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Connection between Monotone and One-to-one Functions

  1. Oct 4, 2009 #1
    Hello,

    I was curious about the following point. I know that if a function is monotone, then it is one to one (meaning for x1 != x2, then f(x1) != f(x2) ).

    But what about the converse? I can't seem to think of a counter-example.
     
  2. jcsd
  3. Oct 4, 2009 #2
    How about [tex]f : \mathbb{R} \to \mathbb{R}[/tex] given by

    [tex]f(x) = \left\{ \begin{array}{ll}
    1/x & x \neq 0 \\
    0 & x = 0
    \end{array} \right.[/tex]

    It's injective, but not monotone (because it's not continuous ;) ).
     
  4. Oct 4, 2009 #3
    Thanks!

    So, is that to say, that any injective, continuous function is strictly monotone?
     
  5. Oct 4, 2009 #4
    Correct.
     
  6. Jun 15, 2011 #5
    If f is bijective and monotone with both its range and domain being a closed and bounded interval...then what can we say about the continuity of f ?
     
  7. Jun 15, 2011 #6

    micromass

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    This thread is 2 years old. I guess the OP already found it by now.
     
  8. Jun 15, 2011 #7
    Hello, Micromass

    Thanks for your reply.

    If f is injective and continuous then it is strictly monotone...that is clear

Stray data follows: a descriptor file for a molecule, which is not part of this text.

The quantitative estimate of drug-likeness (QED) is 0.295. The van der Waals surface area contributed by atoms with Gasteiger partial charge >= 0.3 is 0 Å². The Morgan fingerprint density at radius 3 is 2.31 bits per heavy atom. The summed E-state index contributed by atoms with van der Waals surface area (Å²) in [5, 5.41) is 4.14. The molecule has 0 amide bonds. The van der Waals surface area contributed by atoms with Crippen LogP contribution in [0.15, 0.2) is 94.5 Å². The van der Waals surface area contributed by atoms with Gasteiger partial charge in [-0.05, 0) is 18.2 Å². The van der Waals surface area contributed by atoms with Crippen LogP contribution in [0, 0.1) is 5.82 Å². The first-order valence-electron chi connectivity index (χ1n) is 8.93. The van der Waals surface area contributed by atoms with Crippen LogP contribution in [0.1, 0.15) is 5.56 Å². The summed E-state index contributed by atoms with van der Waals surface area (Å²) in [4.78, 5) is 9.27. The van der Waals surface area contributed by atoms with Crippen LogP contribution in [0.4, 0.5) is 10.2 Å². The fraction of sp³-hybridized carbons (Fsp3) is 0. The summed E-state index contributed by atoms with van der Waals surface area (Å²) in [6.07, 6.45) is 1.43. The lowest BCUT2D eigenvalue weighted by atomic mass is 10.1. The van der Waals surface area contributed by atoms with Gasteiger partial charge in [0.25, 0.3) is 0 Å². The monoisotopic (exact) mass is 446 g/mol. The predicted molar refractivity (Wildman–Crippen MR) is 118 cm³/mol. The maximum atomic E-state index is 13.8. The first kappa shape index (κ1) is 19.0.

My question is : If f is montone then is f continuous ?
     
  9. Jun 15, 2011 #8

    micromass

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    No, there are a lot of counterexamples, for example

    [tex]f:\mathbb{R}\rightarrow\mathbb{R}:x\rightarrow \left\{\begin{array}{c} x~\text{if}~x\leq 0\\ x+1~\text{if}~x>0\\ \end{array}\right.[/tex]

    This is injective and strictly increasing, but not continuous. If f is required to be surjective however, then it will be continuous.

    Hint: next time you may get a faster reply if you just start a new topic about it! :smile:
     
  10. Jun 15, 2011 #9
    Thanks for your help with an example. I appreciate it.

    Thanks for yesterday's reply too.

    Regards,
    Bhatia
     
  11. Jun 15, 2011 #10

    disregardthat

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    A function which is injective and continuous need not be monotonic. E.g. f : R-{0} --> R defined by f(x) = 1/x is continuous and injective, but not monotonic.

    If however f : A --> B is injective and continuous, A and B are totally ordered topological spaces and A is connected, then f will be monotonic. The key here is that R itself in the standard topology is connected, and so continuous injective functions f : R --> R will be monotonic.
     
  12. Jun 15, 2011 #11
    Thanks for the insight. I get what you mean now.
     
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